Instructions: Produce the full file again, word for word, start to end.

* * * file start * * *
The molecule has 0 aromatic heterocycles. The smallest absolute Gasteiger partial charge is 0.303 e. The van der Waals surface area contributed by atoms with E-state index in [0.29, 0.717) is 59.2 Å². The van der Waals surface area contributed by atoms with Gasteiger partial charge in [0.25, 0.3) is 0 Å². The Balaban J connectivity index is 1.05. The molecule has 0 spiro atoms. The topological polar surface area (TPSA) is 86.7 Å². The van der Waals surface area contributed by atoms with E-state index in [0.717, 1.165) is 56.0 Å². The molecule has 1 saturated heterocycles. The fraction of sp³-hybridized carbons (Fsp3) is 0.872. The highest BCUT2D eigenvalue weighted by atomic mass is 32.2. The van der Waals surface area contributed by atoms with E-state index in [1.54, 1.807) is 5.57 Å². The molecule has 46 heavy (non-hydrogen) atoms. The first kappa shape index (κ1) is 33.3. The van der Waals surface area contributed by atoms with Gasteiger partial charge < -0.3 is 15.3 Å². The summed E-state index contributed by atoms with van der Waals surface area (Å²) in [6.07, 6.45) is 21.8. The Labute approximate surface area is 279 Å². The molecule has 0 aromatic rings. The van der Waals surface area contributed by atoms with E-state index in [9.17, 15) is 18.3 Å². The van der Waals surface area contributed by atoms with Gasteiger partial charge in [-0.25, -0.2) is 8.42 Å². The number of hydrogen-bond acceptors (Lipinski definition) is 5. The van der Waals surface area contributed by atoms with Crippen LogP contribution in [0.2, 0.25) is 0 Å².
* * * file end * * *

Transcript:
The molecule has 0 aromatic heterocycles. The smallest absolute Gasteiger partial charge is 0.303 e. The van der Waals surface area contributed by atoms with E-state index in [0.29, 0.717) is 59.2 Å². The van der Waals surface area contributed by atoms with Gasteiger partial charge in [0.25, 0.3) is 0 Å². The Balaban J connectivity index is 1.05. The molecule has 0 spiro atoms. The topological polar surface area (TPSA) is 86.7 Å². The van der Waals surface area contributed by atoms with E-state index in [0.717, 1.165) is 56.0 Å². The molecule has 1 saturated heterocycles. The fraction of sp³-hybridized carbons (Fsp3) is 0.872. The highest BCUT2D eigenvalue weighted by atomic mass is 32.2. The van der Waals surface area contributed by atoms with E-state index in [1.54, 1.807) is 5.57 Å². The molecule has 46 heavy (non-hydrogen) atoms. The first kappa shape index (κ1) is 33.3. The van der Waals surface area contributed by atoms with Gasteiger partial charge < -0.3 is 15.3 Å². The summed E-state index contributed by atoms with van der Waals surface area (Å²) in [6.07, 6.45) is 21.8. The Labute approximate surface area is 279 Å². The molecule has 0 aromatic rings. The van der Waals surface area contributed by atoms with E-state index in [9.17, 15) is 18.3 Å². The van der Waals surface area contributed by atoms with Gasteiger partial charge in [-0.25, -0.2) is 8.42 Å². The number of hydrogen-bond acceptors (Lipinski definition) is 5. The van der Waals surface area contributed by atoms with Crippen LogP contribution in [0.2, 0.25) is 0 Å².